Monday, October 29, 2012

The Lost Youth of THE LOST BOYS

Cry little sister, come to your brother! gotta/enk films' own Bryan Enk reflects on THE LOST BOYS that almost was. Head back to the Murder Capital of the World.

Do you like The Lost Boys? Of course you do, what damn fool doesn't? But do you realize just how close one of your favorite movies came to never existing? Yeah, really close. Damn.

Okay, that's not entirely accurate. The Lost Boys was going to see the light of day, one way or another. It's just that it was originally set to be a much different film than the one you know (and love!) now.

It's all been burned into your brain for a long time (1987 was a while ago, chum): the first team-up of the two Coreys (Haim and Feldman, if you want to get formal); Kiefer Sutherland leading his gang of motorcycle-riding teenage vamps through the somewhat oddly post-apocalyptic streets of "Santa Carla," California (the "Murder Capital of the World"); Jason Patric engaging in a crossfade-happy would-be sex scene with Jami Gertz.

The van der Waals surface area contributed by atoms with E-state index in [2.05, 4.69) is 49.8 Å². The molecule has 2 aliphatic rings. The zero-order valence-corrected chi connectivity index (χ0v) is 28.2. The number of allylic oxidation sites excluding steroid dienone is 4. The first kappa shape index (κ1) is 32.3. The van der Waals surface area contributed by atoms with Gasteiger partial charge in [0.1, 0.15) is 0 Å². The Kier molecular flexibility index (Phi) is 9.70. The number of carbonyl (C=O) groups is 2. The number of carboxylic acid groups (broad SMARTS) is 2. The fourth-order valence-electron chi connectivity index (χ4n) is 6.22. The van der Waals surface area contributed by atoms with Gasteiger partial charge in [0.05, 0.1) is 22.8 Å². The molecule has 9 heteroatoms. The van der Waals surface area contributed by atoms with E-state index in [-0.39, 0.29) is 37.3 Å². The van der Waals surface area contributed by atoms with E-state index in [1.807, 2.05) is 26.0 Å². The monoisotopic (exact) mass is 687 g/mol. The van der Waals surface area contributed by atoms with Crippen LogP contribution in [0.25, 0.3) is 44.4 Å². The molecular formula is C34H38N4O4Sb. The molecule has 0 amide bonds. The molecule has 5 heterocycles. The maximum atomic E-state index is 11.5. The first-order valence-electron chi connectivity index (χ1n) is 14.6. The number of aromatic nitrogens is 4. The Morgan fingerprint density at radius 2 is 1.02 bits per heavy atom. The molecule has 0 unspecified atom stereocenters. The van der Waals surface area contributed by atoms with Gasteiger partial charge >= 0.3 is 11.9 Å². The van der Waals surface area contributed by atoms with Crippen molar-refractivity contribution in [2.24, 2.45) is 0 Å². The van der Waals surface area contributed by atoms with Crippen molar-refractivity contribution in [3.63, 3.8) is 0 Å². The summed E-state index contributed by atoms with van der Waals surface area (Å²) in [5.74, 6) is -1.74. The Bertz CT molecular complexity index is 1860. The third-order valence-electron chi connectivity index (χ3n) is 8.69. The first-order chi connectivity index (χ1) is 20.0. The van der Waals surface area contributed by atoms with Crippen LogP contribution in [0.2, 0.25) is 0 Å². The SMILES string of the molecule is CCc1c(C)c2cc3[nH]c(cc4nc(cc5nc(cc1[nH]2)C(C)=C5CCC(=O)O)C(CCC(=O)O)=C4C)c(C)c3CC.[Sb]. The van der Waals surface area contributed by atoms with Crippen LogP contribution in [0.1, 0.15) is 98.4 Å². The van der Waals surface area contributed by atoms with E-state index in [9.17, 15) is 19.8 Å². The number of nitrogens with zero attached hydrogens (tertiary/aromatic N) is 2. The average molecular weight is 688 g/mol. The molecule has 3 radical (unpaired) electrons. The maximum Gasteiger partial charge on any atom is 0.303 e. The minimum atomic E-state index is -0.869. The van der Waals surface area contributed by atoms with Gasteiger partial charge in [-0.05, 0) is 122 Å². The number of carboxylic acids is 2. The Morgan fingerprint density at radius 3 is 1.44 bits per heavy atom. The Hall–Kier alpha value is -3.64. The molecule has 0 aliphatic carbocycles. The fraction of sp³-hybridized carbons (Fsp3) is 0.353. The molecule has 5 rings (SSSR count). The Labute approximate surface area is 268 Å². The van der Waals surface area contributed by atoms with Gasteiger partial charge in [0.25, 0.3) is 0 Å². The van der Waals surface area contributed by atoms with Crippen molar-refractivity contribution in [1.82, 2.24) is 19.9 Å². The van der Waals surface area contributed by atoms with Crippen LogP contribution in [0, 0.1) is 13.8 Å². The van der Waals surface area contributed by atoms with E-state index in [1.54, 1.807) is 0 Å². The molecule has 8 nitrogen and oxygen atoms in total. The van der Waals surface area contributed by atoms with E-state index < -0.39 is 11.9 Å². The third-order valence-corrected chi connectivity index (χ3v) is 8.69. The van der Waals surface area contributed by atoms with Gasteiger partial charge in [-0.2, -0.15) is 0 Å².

Hell, you probably even remember the pony-tailed, muscular "saxophone player from The Lost Boys," a reference made by Kenny Powers in the Season Two premiere of HBO's Eastbound & Down.

Anyway, that movie came close to never happening. The original script called for something different entirely.  

The Lost Boys was originally inspired by the success of The Goonies (and really, what wasn't?), which is probably how producer Richard Donner got involved in the first place. The script by Janice Fischer and James Jeremias featured "Goonie-type 5th and 6th grade vampires," with the Frog Brothers (eventually played by Corey Feldman and Jamison Newlander) originally described as "chubby eight-year-old Cub scouts."

That would've been a very different movie indeed, one perhaps more in line with the traditional idea of "the Lost Boys" and the Peter Pan story they come from. Like The Goonies, it would've been two hours of little kids running around and screaming -- apparently, Donner loves that stuff, because he was originally set to direct the film himself.

Then some executive at Warner Bros. looked at the script and exclaimed, "Hogwash!" The script went through a major rehaul by Jeffrey Boam (in which every character aged about five years) and Donner handed directing duties over to Joel Schumacher because all this nonsense was taking too damn long.

So, the next time you revisit The Lost Boys, pause and reflect on how it could've been a much ... louder movie.

No comments:

Post a Comment